Hypertension and pregnancy
BMJ 2014; 348: g2301
It is estimated that chronic hypertension complicates 1-5% of pregnancies, but recent demographic changes in the antenatal population are likely to make this inaccurate.
To revise the data, these US authors carried out a meta-analysis of 55 studies from 25 countries, including 795,221 pregnancies and spanning four decades.
Compared with the US general pregnancy population, the average incidence of superimposed pre-eclampsia in women with chronic hypertension across study populations was nearly eight times higher compared with pre-eclampsia. RRs were 7.7 (95% CI 5.7-10.1) for superimposed pre-eclampsia, compared with pre-eclampsia at 1.3 (1.1-1.5).
Women with chronic hypertension have an approximately threefold increased risk of delivery before 37 weeks, birthweight <2,500g and neonatal intensive care admission, and a fourfold increased risk of perinatal death compared with the US general pregnancy population.
The researchers concluded that pre-pregnancy counselling and increased antenatal surveillance were paramount.
Improving anticoagulation in AF
Br J Gen Prac 2014; doi: 10.3399/bjgp14X679705
In this inner London based study, 143 general practices, with 800,000 patients, registered with the Anticoagulation Programme East London (APEL) in April 2011.
The intervention included new guidelines sent to the practices, new computer-based software and multidisciplinary meetings to reinforce the guidelines.
By 2013, data were available from 139 practices. In the three years before the intervention, the proportion of patients with a CHA2DS2-VASc ?1 (score for stroke risk in AF) on anticoagulants increased from 50.8% to 52.6%. This rose to 59.8% in the two-year intervention period (trend difference P<0.001). One in six practices achieved a score >70%.
The estimated cost per PCT of running the programme was £15,000, but it could save £150,000 over five years, making it highly cost-effective. The authors noted that the national target of 80% anticoagulation would be difficult to achieve.
Hand hygiene in Australia
Med J Aust 2014; doi: 10.5694/mja13.11203
In 2009, under the National Hand Hygiene Initiative, Australian hospitals began a scheme based on the WHO programme, Five Moments for Hand Hygiene.
This study took information from three cross-sectional datasets to look at compliance of medical and nursing staff for each hospital size (>400 beds, 301-400 beds, 201-300 beds and 101-200 beds); the proportion of hospitals with compliance rates at or above, or below the national threshold of 70%, and Staphylococcus aureus bloodstream infection (SABSI) rates.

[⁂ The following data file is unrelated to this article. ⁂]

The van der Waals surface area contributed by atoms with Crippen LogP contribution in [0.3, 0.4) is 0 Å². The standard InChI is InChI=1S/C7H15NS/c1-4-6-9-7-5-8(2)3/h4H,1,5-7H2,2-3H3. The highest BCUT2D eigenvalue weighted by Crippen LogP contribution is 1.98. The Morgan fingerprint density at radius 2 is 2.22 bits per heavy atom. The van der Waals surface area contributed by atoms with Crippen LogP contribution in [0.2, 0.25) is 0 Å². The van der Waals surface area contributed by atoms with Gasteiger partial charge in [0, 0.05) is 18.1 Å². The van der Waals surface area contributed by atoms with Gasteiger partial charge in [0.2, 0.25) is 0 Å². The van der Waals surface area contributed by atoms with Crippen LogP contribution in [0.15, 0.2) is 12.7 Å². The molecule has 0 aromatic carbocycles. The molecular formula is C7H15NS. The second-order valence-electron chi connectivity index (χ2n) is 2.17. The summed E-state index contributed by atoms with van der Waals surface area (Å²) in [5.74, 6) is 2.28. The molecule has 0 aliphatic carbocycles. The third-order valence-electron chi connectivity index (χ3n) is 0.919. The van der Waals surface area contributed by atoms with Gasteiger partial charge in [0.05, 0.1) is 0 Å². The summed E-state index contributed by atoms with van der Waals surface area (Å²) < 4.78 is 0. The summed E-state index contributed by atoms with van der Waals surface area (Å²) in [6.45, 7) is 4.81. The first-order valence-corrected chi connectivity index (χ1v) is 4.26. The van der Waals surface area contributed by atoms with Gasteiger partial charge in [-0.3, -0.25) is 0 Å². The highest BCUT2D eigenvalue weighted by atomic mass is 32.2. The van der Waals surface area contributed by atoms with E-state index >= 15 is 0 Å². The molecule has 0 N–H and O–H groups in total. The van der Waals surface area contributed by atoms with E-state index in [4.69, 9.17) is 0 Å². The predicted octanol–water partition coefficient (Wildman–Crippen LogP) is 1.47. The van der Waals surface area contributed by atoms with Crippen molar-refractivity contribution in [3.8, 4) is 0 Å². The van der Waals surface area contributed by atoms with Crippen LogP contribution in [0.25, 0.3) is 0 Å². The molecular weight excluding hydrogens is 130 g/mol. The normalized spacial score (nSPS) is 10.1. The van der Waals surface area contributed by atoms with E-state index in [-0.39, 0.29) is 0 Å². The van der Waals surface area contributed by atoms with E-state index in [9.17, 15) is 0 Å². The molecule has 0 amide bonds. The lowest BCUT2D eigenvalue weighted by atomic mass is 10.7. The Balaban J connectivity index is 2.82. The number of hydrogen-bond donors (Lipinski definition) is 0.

Medical staff were consistently below the national threshold; nurses were consistently above it. Hand hygiene had little impact on SABSI rates. The authors concluded that a new initiative should target doctors.
Lies, damned lies and statistics
JAMA Intern Med 2014 doi: 10.1001/jamainternmed.2014.1059
In 1978, a small study showed that most physicians, house officers and students overestimated the positive predictive value of a laboratory test result using prevalence and false positive rate. These US authors repeated the question, asking a similar group:
'If a test to detect a disease whose prevalence is 1/1,000 has a false positive rate of 5%, what is the chance that a person found to have a positive result actually has the disease, assuming you know nothing about the person's symptoms or signs?'
I would have said 95%, as did 44% of respondents, but we were all wrong - the correct answer is 1.96%.
Preventive home visits for elderly
Fam Pract 2014 doi: 10.1093/fampra/cmu015
In this cross-sectional study in the Netherlands, 562 randomly selected patients were compared with 1,180 purposefully selected, based on the following criteria: last visit to general practice >6 months ago, partner or child(ren) deceased within past 12 months, cognitive or psychosocial functioning unknown to GP, two or more chronic conditions; taking five or more drugs and/or living alone.
Their conclusions were in favour of purposeful selection, targeting older patients with more than two chronic conditions, taking five or more drugs, who were female, older, living alone and less educated.
- Dr Palmer is a former Hampshire GP now working in Australia and a member of our team who regularly review the journals.
CPD IMPACT: EARN MORE CREDITS
These further action points may allow you to earn more credits by increasing the time spent and the impact achieved.
- Perform a database search and review young female patients who have hypertension.
- Consider a programme similar to APEL for your practice.
- Invite an infectious disease nurse to discuss Five Moments for Hand Hygiene at a practice meeting.
- Present a medical statistics update at a practice meeting.
Save this article and add notes with your free online CPD organiser at gponline.com/cpd Take clinical tests and claim certificates for CPD at myCME.com/gp
0.5 CPD CREDITS - For 30 minutes of learning activity and reflection based on this article